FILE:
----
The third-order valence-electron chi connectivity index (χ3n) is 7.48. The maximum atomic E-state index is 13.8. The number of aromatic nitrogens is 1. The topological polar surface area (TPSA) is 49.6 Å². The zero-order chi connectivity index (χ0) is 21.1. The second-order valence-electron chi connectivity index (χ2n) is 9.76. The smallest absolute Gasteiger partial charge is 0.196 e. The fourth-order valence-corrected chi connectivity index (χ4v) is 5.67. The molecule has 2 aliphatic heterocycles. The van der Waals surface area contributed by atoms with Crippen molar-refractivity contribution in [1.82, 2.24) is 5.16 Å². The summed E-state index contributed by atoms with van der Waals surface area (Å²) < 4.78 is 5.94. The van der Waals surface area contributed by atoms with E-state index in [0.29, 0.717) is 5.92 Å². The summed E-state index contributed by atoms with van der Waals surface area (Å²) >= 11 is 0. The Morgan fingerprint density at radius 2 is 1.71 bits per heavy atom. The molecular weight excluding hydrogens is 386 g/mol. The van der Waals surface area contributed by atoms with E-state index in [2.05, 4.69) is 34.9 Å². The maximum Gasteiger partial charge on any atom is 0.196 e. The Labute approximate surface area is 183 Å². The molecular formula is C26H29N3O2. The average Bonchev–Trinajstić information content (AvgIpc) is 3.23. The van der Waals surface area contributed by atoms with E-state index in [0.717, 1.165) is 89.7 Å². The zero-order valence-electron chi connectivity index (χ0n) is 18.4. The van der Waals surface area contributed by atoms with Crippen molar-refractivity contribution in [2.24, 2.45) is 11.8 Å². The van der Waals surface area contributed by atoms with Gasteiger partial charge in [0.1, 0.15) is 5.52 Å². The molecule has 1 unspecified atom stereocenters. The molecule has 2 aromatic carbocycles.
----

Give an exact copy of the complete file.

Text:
The third-order valence-electron chi connectivity index (χ3n) is 7.48. The maximum atomic E-state index is 13.8. The number of aromatic nitrogens is 1. The topological polar surface area (TPSA) is 49.6 Å². The zero-order chi connectivity index (χ0) is 21.1. The second-order valence-electron chi connectivity index (χ2n) is 9.76. The smallest absolute Gasteiger partial charge is 0.196 e. The fourth-order valence-corrected chi connectivity index (χ4v) is 5.67. The molecule has 2 aliphatic heterocycles. The van der Waals surface area contributed by atoms with Crippen molar-refractivity contribution in [1.82, 2.24) is 5.16 Å². The summed E-state index contributed by atoms with van der Waals surface area (Å²) < 4.78 is 5.94. The van der Waals surface area contributed by atoms with E-state index in [0.29, 0.717) is 5.92 Å². The summed E-state index contributed by atoms with van der Waals surface area (Å²) >= 11 is 0. The Morgan fingerprint density at radius 2 is 1.71 bits per heavy atom. The molecular weight excluding hydrogens is 386 g/mol. The van der Waals surface area contributed by atoms with E-state index in [2.05, 4.69) is 34.9 Å². The maximum Gasteiger partial charge on any atom is 0.196 e. The Labute approximate surface area is 183 Å². The molecular formula is C26H29N3O2. The average Bonchev–Trinajstić information content (AvgIpc) is 3.23. The van der Waals surface area contributed by atoms with E-state index in [0.717, 1.165) is 89.7 Å². The zero-order valence-electron chi connectivity index (χ0n) is 18.4. The van der Waals surface area contributed by atoms with Crippen molar-refractivity contribution in [2.24, 2.45) is 11.8 Å². The van der Waals surface area contributed by atoms with Gasteiger partial charge in [0.1, 0.15) is 5.52 Å². The molecule has 1 unspecified atom stereocenters. The molecule has 2 aromatic carbocycles.